“The House of Christmas” by G.K. Chesterton

I thank God for technology. I come across things through technology and social media that otherwise I would not be wise enough to seek out, especially around meaningful seasons and significant events. I also thank God for tradition. Tradition is that all-too-often-forgotten great pillar of the Church through which we interpret truth as the activity of God in the past informs our understanding of the present and future. Some of the richest treasures of the Church are some of the oldest. Fortunately, time sifts out the unenduring.

I found a treasure this Christmas for the first time that was handed down to me from unknowing saints of another generation through social media. If you have never encountered it either, I pray it blesses you as you meditate on it in the last week of the Advent season, the time in which we remember and celebrate the glorious epiphany of the Incarnation – God is with us. Hallelujah.

 

“The House of Christmas”

a poem by G.K. Chesterton (1874–1936)

There fared a mother driven forth
Out of an inn to roam;
In the place where she was homeless
All men are at home.
The crazy stable close at hand,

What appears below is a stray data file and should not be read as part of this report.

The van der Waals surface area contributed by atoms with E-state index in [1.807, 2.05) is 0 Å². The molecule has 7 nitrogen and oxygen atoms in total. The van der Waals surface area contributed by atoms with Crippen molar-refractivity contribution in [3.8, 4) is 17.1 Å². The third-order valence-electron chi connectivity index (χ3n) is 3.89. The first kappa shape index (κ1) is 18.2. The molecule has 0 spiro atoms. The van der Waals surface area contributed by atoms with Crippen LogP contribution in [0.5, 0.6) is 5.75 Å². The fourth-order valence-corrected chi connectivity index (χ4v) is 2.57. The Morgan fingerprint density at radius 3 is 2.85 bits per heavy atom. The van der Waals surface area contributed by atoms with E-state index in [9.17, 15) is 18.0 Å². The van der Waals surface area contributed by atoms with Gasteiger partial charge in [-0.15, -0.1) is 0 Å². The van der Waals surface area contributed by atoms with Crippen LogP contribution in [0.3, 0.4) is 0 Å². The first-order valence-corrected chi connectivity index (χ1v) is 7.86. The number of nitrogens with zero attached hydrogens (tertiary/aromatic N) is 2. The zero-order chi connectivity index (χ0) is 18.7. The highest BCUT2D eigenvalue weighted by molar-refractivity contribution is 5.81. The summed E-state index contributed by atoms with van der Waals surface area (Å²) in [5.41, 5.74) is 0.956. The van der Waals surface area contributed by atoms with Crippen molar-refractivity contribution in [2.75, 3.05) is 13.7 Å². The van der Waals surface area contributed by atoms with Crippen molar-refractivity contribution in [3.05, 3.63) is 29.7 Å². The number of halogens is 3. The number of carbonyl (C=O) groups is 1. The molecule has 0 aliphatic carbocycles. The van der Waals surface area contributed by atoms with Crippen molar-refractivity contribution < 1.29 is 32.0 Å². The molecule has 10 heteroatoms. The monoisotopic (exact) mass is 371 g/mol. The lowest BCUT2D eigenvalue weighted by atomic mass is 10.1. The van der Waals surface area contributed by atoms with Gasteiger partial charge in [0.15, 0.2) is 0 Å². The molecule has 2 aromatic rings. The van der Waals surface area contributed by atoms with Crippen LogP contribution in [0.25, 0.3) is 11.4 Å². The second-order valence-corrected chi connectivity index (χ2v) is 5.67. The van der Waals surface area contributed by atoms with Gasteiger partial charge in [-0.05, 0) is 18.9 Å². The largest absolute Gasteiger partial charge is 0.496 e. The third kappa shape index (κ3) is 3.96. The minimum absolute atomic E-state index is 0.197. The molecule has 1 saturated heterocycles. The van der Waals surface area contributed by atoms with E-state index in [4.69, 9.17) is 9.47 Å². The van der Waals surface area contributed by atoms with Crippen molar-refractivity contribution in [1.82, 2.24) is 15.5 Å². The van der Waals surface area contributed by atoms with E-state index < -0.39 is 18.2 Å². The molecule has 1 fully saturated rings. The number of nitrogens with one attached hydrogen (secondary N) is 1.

With shaking timber and shifting sand,
Grew a stronger thing to abide and stand
Than the square stones of Rome.

For men are homesick in their homes,
And strangers under the sun,
And they lay on their heads in a foreign land
Whenever the day is done.
Here we have battle and blazing eyes,
And chance and honour and high surprise,
But our homes are under miraculous skies
Where the yule tale was begun.

A Child in a foul stable,
Where the beasts feed and foam;
Only where He was homeless
Are you and I at home;
We have hands that fashion and heads that know,
But our hearts we lost – how long ago!
In a place no chart nor ship can show
Under the sky’s dome.

This world is wild as an old wives’ tale,
And strange the plain things are,
The earth is enough and the air is enough
For our wonder and our war;
But our rest is as far as the fire-drake swings
And our peace is put in impossible things
Where clashed and thundered unthinkable wings
Round an incredible star.

To an open house in the evening
Home shall men come,
To an older place than Eden
And a taller town than Rome.
To the end of the way of the wandering star,
To the things that cannot be and that are,
To the place where God was homeless
And all men are at home.

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